Equity rally weighs on US dollar

Although the US dollar rallied overnight, the dollar index rising 0.10% to 94.13, those gains have been quickly erased in Asia as equity markets have jumped higher. The dollar index has retreated to 93.88, and notably, has failed at its 100-day morning average (DMA) at 94.22. With Manufacturing PMIs outperforming across the world yesterday, Asia appears to be looking past the election and assuming the world’s recovery remains on track despite the near-term event risk. To a certain extent, I can’t argue with that premise, just the timing.

Although USD/CNY remains unchanged at 6.6900 this morning, Asian regional currencies are broadly stronger, boosted by global recovery sentiment. The Thai baht and Indonesian rupiah are notable gainers, rising to 31.070 and 14,600 respectively, with the Indian rupee also climbing 0.15% to 74.382. The fact that Asia’s three most-unloved currencies are the day’s outperformers hints further of global recovery demand waiting to pounce after the US election has passed.

Aussie climbs after RBA rate cut

The Australian dollar has reacted with sharp gains after the RBA went ahead with an expected rate cut. The central bank trimmed the Cash Rate from 0.25% to 0.10%, which was the first time the bank has made a rate move since March. As well, the bank made a historic move by implementing a quantitative easing program, by announcing it would purchase A$100 billion worth of government bonds over the next six months. AUD/USD is up 0.78% in the European session.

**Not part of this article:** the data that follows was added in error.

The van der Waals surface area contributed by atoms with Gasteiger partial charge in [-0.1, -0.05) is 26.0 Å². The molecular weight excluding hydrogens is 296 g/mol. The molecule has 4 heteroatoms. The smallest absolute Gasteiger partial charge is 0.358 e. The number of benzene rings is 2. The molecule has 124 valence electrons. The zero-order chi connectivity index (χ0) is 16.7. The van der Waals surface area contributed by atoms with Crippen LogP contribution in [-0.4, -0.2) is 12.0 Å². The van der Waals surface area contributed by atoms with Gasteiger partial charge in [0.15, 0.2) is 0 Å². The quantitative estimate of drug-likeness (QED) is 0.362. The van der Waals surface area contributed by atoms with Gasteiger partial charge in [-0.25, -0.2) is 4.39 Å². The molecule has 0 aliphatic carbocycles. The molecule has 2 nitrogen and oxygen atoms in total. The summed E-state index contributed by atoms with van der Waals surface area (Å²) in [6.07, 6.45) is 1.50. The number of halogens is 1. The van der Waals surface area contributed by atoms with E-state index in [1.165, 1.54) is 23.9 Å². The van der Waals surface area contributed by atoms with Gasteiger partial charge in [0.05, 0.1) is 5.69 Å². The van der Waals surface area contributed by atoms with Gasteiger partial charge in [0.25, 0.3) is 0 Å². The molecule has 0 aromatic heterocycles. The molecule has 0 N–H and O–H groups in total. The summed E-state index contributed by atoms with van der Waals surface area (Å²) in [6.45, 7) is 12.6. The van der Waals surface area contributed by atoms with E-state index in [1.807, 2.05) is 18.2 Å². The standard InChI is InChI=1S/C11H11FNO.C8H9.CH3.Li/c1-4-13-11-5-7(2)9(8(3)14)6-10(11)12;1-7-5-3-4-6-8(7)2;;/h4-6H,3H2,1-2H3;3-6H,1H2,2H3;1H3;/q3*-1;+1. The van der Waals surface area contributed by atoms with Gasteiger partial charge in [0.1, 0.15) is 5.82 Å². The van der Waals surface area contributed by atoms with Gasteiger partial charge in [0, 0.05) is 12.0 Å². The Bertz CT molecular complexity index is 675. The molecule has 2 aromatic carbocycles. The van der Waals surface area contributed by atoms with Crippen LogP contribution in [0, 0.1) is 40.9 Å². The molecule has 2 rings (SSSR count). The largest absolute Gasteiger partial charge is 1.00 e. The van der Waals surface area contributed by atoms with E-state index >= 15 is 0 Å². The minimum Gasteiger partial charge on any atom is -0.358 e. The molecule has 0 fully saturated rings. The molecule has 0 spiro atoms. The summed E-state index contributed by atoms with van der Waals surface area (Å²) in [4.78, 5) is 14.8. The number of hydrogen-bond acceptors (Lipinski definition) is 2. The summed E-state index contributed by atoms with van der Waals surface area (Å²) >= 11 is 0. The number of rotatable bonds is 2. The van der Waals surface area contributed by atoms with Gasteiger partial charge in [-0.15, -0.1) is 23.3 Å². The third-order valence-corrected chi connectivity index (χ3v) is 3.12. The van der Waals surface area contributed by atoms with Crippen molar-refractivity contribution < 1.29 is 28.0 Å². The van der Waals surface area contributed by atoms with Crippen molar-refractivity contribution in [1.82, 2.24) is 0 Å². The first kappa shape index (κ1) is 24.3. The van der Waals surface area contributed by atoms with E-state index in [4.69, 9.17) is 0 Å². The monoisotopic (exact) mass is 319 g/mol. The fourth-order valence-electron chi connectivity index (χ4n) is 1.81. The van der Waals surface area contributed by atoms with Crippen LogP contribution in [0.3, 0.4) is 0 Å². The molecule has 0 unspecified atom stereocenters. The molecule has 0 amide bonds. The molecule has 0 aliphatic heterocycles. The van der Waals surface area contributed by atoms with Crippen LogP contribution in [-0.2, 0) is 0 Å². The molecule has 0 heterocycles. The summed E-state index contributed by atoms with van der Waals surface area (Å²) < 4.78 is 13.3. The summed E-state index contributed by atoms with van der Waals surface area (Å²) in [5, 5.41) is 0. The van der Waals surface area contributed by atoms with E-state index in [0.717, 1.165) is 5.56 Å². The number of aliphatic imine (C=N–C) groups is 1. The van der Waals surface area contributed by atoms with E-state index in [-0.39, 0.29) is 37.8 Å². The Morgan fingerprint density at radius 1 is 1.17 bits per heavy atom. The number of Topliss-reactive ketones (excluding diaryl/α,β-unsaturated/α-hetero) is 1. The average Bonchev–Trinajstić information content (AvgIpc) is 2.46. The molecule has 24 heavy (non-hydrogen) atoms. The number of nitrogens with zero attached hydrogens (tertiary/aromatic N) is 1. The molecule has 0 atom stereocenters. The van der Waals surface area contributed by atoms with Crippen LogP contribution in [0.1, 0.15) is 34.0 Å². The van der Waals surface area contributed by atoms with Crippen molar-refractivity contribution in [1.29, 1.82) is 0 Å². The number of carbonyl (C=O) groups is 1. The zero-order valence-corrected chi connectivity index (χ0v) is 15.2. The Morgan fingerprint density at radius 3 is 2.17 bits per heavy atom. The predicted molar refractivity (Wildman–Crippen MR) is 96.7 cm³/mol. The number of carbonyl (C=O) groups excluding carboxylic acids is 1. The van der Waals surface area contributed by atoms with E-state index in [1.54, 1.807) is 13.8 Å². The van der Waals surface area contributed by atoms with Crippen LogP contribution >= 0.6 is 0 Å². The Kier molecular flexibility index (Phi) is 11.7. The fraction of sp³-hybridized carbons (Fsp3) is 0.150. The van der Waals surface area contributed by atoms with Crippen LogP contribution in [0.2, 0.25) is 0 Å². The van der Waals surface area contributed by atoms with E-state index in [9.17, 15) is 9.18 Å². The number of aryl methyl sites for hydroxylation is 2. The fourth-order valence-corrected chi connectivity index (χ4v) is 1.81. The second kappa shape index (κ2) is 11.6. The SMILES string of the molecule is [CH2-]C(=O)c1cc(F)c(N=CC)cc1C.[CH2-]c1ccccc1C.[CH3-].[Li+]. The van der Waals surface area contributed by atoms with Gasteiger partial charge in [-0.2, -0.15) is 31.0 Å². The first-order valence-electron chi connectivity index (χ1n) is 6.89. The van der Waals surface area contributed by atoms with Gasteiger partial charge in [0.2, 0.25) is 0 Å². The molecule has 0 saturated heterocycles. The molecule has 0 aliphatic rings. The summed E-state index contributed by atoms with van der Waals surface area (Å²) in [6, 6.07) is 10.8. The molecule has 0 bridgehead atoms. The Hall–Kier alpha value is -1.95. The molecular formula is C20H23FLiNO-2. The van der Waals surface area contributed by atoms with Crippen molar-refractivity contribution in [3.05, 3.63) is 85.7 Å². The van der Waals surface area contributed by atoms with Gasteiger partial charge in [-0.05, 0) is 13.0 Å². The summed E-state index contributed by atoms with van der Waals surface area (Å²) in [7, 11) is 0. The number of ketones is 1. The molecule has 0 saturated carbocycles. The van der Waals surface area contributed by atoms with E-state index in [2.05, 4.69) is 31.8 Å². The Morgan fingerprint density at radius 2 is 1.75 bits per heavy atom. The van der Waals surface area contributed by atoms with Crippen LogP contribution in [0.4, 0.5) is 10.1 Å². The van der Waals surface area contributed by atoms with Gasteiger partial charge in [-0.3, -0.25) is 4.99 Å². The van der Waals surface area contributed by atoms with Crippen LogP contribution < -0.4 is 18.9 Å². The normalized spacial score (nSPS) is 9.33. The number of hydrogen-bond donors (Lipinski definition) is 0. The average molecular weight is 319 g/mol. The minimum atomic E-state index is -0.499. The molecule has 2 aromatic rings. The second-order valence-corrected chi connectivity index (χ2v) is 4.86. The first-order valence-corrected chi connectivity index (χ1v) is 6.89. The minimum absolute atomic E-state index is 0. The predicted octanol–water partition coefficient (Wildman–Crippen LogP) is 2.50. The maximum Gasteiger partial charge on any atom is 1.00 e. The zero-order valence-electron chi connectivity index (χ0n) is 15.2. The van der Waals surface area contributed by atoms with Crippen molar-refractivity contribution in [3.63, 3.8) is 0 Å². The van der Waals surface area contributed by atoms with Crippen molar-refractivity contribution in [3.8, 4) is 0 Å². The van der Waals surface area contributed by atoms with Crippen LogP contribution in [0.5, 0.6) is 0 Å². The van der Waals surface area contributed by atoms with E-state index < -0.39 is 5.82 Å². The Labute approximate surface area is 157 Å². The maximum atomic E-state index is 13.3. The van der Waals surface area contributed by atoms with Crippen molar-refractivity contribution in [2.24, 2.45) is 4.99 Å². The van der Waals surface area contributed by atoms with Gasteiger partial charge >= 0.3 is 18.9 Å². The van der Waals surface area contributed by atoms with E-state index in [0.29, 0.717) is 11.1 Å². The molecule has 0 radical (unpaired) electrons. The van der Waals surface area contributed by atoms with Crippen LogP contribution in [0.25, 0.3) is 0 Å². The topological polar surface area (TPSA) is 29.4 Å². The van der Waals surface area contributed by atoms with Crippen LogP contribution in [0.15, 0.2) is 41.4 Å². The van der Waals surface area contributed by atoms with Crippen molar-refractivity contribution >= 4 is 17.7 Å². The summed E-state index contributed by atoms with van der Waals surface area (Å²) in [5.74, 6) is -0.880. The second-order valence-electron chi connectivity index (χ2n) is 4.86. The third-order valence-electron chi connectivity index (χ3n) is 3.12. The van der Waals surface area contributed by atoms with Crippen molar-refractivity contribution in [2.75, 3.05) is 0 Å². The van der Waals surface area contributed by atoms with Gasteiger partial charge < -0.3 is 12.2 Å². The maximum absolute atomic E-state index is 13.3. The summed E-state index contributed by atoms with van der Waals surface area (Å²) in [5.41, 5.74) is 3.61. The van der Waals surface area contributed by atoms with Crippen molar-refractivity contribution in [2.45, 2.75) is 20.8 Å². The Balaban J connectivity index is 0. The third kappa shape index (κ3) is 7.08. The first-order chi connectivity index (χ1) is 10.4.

The dollar-bloc commodity currencies all rose overnight, CAD, AUD and NZD all gaining recovery tailwinds. The EUR and GBP though, remain anchored near the bottom of their recent ranges, weighed down by Covid-19 lockdowns. On EUR/USD, 1.1600 remains the critical support zone, with a failure suggesting much deeper losses ahead.

Although pro-cyclical Asian and G-10 currencies have outperformed in the last 24 hours as global PMIs boosted recovery hopes, further gains will be harder to extract from here. With so much event risk ahead in the next 24 hours, and possibly later, I expect haven currencies to regain ascendency, if only temporarily.

This article is for general information purposes only. It is not investment advice or a solution to buy or sell securities. Opinions are the authors; not necessarily that of OANDA Corporation or any of its affiliates, subsidiaries, officers or directors. Leveraged trading is high risk and not suitable for all. You could lose all of your deposited funds.

Jeffrey Halley

Jeffrey Halley

Senior Market Analyst, Asia Pacific
With more than 30 years of FX experience – from spot/margin trading and NDFs through to currency options and futures – Jeffrey Halley is OANDA’s senior market analyst for Asia Pacific, responsible for providing timely and relevant macro analysis covering a wide range of asset classes. He has previously worked with leading institutions such as Saxo Capital Markets, DynexCorp Currency Portfolio Management, IG, IFX, Fimat Internationale Banque, HSBC and Barclays. A highly sought-after analyst, Jeffrey has appeared on a wide range of global news channels including Bloomberg, BBC, Reuters, CNBC, MSN, Sky TV, Channel News Asia as well as in leading print publications including the New York Times and The Wall Street Journal, among others. He was born in New Zealand and holds an MBA from the Cass Business School.
Jeffrey Halley
Jeffrey Halley

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